The Purchasing Manager Index (PMI) assesses the business conditions of the manufacturing and service sectors of a country.
The PMI is used to measure the change in the spending of business firms.
About 500 purchasing managers are asked to grade the relative level of business conditions regarding employment, level of inventory and new orders, state of production, and supplier deliveries.
A reading above 50 indicates growth in the sector. Conversely, a reading below 50 points to a contraction.
What is PMI?
The PMI is a composite index that is based on five major indicators:
- New orders
- Inventory levels
- Supplier deliveries
- Employment environment.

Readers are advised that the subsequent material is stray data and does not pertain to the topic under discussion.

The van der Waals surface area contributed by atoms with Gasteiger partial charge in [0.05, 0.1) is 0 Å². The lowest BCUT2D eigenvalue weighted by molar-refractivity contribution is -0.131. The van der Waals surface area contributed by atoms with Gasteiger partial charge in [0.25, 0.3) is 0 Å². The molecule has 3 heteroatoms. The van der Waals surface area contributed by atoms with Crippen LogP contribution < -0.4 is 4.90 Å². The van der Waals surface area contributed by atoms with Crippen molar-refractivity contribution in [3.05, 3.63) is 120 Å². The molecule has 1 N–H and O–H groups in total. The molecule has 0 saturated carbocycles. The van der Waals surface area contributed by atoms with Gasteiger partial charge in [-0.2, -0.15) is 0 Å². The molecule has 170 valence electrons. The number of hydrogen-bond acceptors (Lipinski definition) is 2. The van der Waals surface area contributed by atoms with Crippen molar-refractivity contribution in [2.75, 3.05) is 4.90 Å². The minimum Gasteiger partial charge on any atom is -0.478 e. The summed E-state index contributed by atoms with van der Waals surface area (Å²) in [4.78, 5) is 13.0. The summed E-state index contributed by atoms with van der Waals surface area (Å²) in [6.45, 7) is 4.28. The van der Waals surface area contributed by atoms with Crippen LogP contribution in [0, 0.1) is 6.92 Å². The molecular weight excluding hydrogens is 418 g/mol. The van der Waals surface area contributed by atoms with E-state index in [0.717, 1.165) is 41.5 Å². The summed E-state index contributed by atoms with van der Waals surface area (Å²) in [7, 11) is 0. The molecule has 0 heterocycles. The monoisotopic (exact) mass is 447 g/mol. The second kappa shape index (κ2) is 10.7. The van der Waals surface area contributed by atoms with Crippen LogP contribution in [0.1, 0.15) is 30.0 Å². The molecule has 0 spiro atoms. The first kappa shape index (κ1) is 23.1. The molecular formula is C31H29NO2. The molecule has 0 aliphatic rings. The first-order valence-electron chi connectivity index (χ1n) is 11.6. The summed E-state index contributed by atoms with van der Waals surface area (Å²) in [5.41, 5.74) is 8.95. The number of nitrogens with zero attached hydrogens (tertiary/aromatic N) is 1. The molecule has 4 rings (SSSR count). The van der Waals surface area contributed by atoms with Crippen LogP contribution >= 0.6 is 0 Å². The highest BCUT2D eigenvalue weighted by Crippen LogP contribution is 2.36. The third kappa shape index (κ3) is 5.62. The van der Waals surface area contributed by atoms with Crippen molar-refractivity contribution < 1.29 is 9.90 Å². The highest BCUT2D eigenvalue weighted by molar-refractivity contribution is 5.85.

Each indicator has a different weight and the data is adjusted for seasonal factors.
The Association of Purchasing Managers surveys over 300 purchasing managers nationwide who represent 20 different industries.
A PMI index over 50 indicates that manufacturing is expanding, while anything below 50 means that the industry is contracting.
Why is PMI important?
The PMI report is an extremely important indicator of the financial markets as it is the best indicator of factory production.
The index is popular for detecting inflationary pressure as well as manufacturing economic activity.
The PMI is not as strong as the CPI in detecting inflation, but because the data is released one day after the month, it is very timely.
Should the PMI report an unexpected change, it is usually followed by a quick reaction in the market.
One closely watched part of the report is growth in new orders, which predicts manufacturing activity in future months.